Analyzing Plot Elements


ELAR-Grade-8 Literary Genres Analyzing Plot Elements
Students read a non-linear story and analyze the elements of its plot. Next, they find flashback in the story. Finally, they read a linear story and compare its plot to that of the non-linear example.

This learning experience is designed for device-enabled classrooms. The teacher guides the lesson, and students use embedded resources, social media skills, and critical thinking skills to actively participate. To get access to a free version of the complete lesson, sign up for an exploros account.

1:1 Devices
Teacher Pack

The Pack contains associated resources for the learning experience, typically in the form of articles and videos. There is a teacher Pack (with only teacher information) and a student Pack (which contains only student information). As a teacher, you can toggle between both to see everything.

Here are the teacher pack items for Analyzing Plot Elements:

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Overview

In this experience, students read a non-linear story and analyze the elements of its plot. Next, they find flashback in the story. Finally, they read a linear story and compare its plot to that of the non-linear example. 

Objectives

  • Analyze plot elements.
  • Identify and analyze non-linear plot development.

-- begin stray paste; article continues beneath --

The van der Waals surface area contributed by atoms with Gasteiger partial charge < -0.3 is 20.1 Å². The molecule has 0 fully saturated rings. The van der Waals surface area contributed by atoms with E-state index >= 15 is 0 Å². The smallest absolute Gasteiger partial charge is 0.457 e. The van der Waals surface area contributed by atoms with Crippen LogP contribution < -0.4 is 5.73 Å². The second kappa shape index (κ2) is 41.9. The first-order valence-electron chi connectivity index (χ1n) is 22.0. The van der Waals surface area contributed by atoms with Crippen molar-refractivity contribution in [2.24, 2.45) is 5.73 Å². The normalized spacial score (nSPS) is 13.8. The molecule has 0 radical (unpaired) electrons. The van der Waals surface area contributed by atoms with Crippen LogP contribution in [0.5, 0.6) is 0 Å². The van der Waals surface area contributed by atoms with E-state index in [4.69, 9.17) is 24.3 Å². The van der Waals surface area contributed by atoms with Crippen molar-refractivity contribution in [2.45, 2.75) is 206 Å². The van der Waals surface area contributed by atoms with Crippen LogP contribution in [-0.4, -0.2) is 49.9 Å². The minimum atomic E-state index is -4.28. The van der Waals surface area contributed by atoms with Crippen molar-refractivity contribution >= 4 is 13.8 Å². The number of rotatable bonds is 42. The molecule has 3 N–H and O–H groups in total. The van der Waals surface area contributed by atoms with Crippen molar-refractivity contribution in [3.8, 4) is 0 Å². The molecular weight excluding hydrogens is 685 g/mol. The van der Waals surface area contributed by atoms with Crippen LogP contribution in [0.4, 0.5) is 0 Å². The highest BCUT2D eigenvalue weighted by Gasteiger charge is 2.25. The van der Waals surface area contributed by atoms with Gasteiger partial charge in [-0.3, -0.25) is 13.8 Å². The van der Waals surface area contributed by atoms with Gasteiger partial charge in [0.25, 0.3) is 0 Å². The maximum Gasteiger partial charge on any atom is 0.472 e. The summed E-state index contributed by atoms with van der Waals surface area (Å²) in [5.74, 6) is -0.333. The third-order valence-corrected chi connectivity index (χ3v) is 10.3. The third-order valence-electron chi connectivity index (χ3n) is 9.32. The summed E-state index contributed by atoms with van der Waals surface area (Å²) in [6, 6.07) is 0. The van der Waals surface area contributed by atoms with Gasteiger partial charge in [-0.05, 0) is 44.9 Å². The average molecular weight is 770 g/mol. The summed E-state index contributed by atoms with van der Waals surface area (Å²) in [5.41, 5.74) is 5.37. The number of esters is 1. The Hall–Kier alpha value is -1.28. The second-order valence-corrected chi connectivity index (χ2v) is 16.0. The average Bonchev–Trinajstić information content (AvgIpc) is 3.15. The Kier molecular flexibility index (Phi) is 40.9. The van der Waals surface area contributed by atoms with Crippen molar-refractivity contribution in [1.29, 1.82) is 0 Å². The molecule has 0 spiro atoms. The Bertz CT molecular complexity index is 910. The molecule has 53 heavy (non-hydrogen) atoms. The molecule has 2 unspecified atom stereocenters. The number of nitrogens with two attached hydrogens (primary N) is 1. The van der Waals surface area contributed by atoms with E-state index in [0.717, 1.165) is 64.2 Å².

• Compare two plots: one non-linear and one linear.

Duration

One class period. You may choose to have the students read the short stories (provided in the Student Pack) at home before beginning the experience.

Vocabulary Words Used in “The Lumber Room”

  • improvise: make up on the spot
  • illumination: lighting
  • stag: a male deer

Vocabulary Words Used in “The Sniper”

  • enveloped: completely covered
  • fanatic: someone excessively passionate about a cause
  • fractured: broken
  • recoil: to fall back suddenly in reaction to something
  • remorse: sense of guilt at having committed a wrong


For most readers, the thing that first gets them interested in a story is the plot—the actions that occur and the way they build excitement from beginning to end. In this experience, you will learn about two specific, contrasting kinds of plots.

Objectives

  • Analyze plot elements.
  • Identify and analyze non-linear plot development.
  • Compare two plots: one non-linear and one linear.


sheet of paper in a typewriter, with the word “plot” typed on it

The word linear means “in a straight line.” Not surprisingly, the word non-linear means “not in a straight line.”

Both of those words will be important in this experience about the plots of stories.


How might the words linear and non-linear apply to stories?

Post your answer

Discuss student responses. At this point, students are not expected to know the correct answer. The question and students’ guesses are intended to arouse interest in the experience.

The correct answer is that linear plots begin with the first event and then proceed in chronological order through each succeeding event until they reach the end. Non-linear plots depart from chronological order at some points, such as by using flashback to narrate events from the story’s past.


When everyone is ready to continue, unlock the next scene.

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The Complete List of Learning Experiences in Literary Genres Unit.
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